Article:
Author(s): Hartz I, Sakshaug S, Furu K, Engeland A, Eggen AE,
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Abstract BACKGROUND: A previous study has shown that variations in threshold and intensity (lipid goal attainment) of statins for primary prevention contribute to regional differences in overall consumption of statins in Norway. Our objective was to explore how differences in prevalences of use, dosing characteristics, choice of statin and continuity of therapy in individual patients adds new information to previous results. METHODS: Data were retrieved from The Norwegian Prescription Database. We included individuals from counties with high, average, and low statin consumption, who had at least one statin prescription dispensed during 2004 (N = 40 143).1-year prevalence, prescribed daily dose (PDD), statin of choice, and continuity of therapy assessed by mean number of tablets per day. RESULTS: The high-consumption county had higher prevalence of statin use in all age groups. Atorvastatin and simvastatin were dispensed in 79-87\% of all statin users, and the proportion was significantly higher in the high-consumption county. The estimated PDDs were higher than the DDDs, up to twice the DDD for atorvastatin. The high-consumption county had the highest PDD for simvastatin (25.9 mg) and atorvastatin (21.9 mg), and more users received tablets in the upper range of available strengths. Continuity of therapy was similar in the three counties. CONCLUSION: Although differences in age-distribution seems to be an important source of variation in statin consumption, it cannot account for the total variation between counties in Norway. Variations in prevalences of use, and treatment intensity in terms of PDD and choice of statin also affect the total consumption. The results in this study seems to correspond to previous findings of more frequent statin use in primary prevention, and more statin users achieving lipid goal in the highest consuming county.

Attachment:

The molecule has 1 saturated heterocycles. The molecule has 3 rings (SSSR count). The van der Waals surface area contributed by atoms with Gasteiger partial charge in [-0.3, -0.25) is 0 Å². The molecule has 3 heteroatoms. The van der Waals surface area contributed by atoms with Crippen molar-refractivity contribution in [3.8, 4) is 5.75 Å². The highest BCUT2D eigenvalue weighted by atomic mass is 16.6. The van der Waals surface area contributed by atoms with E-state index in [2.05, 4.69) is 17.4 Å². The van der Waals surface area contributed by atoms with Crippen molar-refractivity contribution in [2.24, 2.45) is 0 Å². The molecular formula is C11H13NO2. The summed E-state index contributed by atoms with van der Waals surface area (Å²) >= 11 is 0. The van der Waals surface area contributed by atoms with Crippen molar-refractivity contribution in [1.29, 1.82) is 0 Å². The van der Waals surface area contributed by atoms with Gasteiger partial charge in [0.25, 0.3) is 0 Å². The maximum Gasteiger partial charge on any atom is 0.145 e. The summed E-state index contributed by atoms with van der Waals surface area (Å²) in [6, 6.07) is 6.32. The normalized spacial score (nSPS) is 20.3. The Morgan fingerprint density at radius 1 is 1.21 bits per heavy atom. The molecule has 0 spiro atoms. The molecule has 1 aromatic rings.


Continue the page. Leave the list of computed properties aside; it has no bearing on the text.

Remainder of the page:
This article was published in BMC Clin Pharmacol
and referenced in Journal of Pharmaceutical Care & Health Systems